Earlier today Banksy took to Instagram to comment on the fate of the artist’s 2017 Brexit mural in Dover. ‘Oh,’ wrote Banksy, ‘I had planned that on the day of Brexit I was going to change the piece in Dover to this.. But seems they’ve painted over it. Nevermind. I guess a big white flag says it just as well.’
What Banksy is referring to is the disappearance of the mural the artist painted on May 7th, 2017 of a man on a ladder beginning to chip away at one of the stars on the EU flag. The star that was being removed, of course, represented Britain after it was voted on that the it would exit the EU in 2016. However, on August 25th, the mural on the side of a building that was once the Castle Amusements building was covered with scaffolding and a coat of white paint.
Since the removal of the painting, many have been angered by the action, including MP Charlie Elphicke who blamed Historic England for the removal of the work when he took to Twitter saying:
‘Very disappointed by the disappearance of the Dover Banksy. A culturally iconic statement on our times. We asked Historic England to use their powers to protect this work but they refused. This is the result. They should hang their heads in shame.’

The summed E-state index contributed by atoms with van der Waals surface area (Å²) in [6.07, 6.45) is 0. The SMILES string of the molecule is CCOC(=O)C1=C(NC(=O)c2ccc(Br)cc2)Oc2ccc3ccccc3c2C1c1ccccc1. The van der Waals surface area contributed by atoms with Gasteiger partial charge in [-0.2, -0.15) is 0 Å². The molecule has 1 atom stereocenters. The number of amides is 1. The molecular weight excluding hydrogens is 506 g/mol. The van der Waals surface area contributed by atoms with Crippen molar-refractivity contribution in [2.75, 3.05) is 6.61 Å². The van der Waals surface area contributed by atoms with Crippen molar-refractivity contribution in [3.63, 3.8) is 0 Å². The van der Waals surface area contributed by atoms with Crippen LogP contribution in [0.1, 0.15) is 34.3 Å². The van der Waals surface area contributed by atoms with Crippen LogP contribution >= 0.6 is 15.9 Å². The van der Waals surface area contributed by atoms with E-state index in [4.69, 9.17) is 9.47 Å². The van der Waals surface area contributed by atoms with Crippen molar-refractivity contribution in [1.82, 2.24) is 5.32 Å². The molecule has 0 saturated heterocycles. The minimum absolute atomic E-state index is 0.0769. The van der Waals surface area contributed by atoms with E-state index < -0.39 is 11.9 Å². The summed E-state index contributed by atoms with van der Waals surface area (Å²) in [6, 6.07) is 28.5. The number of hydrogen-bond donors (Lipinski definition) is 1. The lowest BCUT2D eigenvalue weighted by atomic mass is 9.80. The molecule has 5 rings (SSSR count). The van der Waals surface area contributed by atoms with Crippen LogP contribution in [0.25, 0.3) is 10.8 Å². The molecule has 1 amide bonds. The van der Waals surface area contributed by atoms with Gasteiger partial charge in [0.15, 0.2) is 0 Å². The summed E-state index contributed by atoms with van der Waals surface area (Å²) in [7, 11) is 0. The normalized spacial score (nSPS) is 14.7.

Many other Twitter users echoed Elphicke’s frustration but Historic England responded saying that they were unable to do anything about the Banksy because it was not yet old enough to list.
Very disappointed by the disappearance of the Dover Banksy. A culturally iconic statement on our times. We asked Historic England to se their powers to protect this work but they refused. This is the result. They should hang their heads in shame. pic.twitter.com/CZC3V7BJzZ
— Charlie Elphicke (@CharlieElphicke) August 26, 2019
John Brandler, an expert on the street artist and the man who bought Banksy’s 2018 Season’s Greetings mural that popped up in Wales, also commented on the incident. The day after the mural was covered with scaffolding Brandler told KMTV that he was ‘flabbergasted.’ He continued saying that if the town did paint over the artwork it would be ‘an act of sacrilege.’ At that time, Brandler had hoped the scaffolding meant that the town was working to preserve and stabilize the work. Unfortunately, it seems that was not the intent and his worst fears were about to come true.
The placement of the mural was strategic so that as people headed toward Dover’s Eastern Docks, which see people going to and from mainland Europe, would have a clear view of the mural at all times. In Banksy’s Instagram post, the street artist showed a rendering of what the artist had intended for the mural alongside what has happened to it. If it had remained, Banksy would have painted over the flag, leaving the man on the ladder and Britain’s star, while the EU flag laid crumpled at the base of the building. Unfortunately, that might never be realized now, and as Banksy said, the white wall leaves a different, yet poignant all the same, message.